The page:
The Trinitarian Priests School


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Prior to leaving for Colombia in 1895, Father Carlos de Jesus y María, had taken some initial steps toward establishing a Trinitarian residence in Cárdenas, an important industrial city with a busy port. The city was located in Matanzas Province, on the north side of the island, and exuded a natural beauty that lived up to its reputation as the "Pearl of the North."

In early 1898, Father Eustaquio was transferred to the city's hospital. (Seen in the accompanying early photo). Here he met a Christian gentleman, a lawyer and notary named Dr. Carlos Alberto Smith, who together with his wife, Sra. Susana Barrinat, offered the recent arrival valuable, unselfish and disinterested assistance.

Thanks to this couple, and the support of many other people, the city's first Trinitarian religious community was established in a house on the corner of Coronel Verdugo and Linea, and on March 20th, 1898, holy Mass was celebrated in the Parrish Church to commemorate the occasion.

The first Pastor was Father Ramon de los Desamparados, and God only knows how much work he put forth and how many setbacks he endured in the process of consolidating the small religious Community, reaching his goals, and securing the generosity and goodwill of the Cubans. But he was a very likeable and self-assured man, and with the help of his brother-priests and the support of various families, he overcame the problems that plagued him and was able to open, not only a modest classroom, but also a church on one of the most important streets in Cárdenas.

The School.

Almost a year after the establishment of the community, and with the Cuban War of Independence ended, the Trinitarians were free of their hospital duties and were now able to start thinking about establishing a real school, a necessity among a population that was always interested in enriching its cultural environment.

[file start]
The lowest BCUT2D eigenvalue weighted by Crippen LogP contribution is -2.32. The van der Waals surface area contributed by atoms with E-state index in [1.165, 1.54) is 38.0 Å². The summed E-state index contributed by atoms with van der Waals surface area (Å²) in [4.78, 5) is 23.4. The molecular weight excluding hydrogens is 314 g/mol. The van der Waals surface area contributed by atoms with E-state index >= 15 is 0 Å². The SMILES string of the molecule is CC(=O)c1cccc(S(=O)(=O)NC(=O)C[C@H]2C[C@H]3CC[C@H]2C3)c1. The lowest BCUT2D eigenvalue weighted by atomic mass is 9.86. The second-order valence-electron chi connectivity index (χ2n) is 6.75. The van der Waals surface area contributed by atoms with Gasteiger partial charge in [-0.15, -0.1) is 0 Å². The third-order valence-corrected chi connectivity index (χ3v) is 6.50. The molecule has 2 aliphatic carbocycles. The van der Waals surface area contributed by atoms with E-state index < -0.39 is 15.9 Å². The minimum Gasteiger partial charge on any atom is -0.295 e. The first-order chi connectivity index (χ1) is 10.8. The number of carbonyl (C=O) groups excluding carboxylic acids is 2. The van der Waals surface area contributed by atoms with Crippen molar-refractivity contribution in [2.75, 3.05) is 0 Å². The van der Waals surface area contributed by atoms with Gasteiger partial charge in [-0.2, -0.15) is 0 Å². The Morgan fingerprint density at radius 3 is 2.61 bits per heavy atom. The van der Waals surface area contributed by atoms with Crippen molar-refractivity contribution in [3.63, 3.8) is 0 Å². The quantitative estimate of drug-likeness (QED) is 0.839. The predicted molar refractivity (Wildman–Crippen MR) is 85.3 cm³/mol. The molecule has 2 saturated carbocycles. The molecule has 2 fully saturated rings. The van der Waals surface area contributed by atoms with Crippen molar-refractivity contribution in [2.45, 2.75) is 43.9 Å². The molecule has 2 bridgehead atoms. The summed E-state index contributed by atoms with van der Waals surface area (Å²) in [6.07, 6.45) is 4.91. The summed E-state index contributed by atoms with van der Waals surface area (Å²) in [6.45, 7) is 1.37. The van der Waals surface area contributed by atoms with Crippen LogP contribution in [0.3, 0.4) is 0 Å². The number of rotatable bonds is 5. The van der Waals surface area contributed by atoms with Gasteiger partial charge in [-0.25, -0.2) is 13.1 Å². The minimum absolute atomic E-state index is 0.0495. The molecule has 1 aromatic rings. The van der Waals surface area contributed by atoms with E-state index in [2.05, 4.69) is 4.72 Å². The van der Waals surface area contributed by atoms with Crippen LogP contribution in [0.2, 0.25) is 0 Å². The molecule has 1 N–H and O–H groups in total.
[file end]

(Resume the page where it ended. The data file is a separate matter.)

As a first step, they opened a night school in a house on Laborde street, which, although larger than the one they'd had until then, was not able to accomodate a very large student body, and thus was used for only one school year.

At the beginning of January, 1900, the new elementary school, named "Holy Trinity" or Santisima Trinidad, was established on Calle Real, now Avenida de Céspedes, the main street in the city. The order was awaiting construction of its permanent building. All previous locations had been rented, but this one would be their own. Construction didn't take long, because in October of that year the new rectory and school were inaugurated on the corner of Laborde Avenue and Calzada de O'Donnell Street.

In December of 1900, the new buildings were blessed by the Bishop of Havana and Cardinal, Monsignor Donato Sbarreti, while the ceremonies were "godparented" by the Mayor of Cárdenas, General Carlos M. de Rojas and his wife, Raquel M. Andux.

The Monastery and Rural Parishes.

Six years later, and as a result of the generous, enthusiastic and loving contributions of the people of Cárdenas, the church was built, largely in response to the need for more space than could be allocated for religious services in the original school building.

On that occasion, it was Monsignor Pedro Gonzalez Estrada, Bishop of Havana, who presided over the inaugural celebrations. It was a very special and happy occasion for him and all attendees. Prior to his promotion to the episcopate, the Bishop had been the Pastor of the Cárdenas parish, had many fond memories of the city, and had remained very interested in everything that concerned it. On this occasion, D. José Arechabala and Dña. Carmen Hurtado de Mendoza García had the honor of serving as godparents of the ceremonies.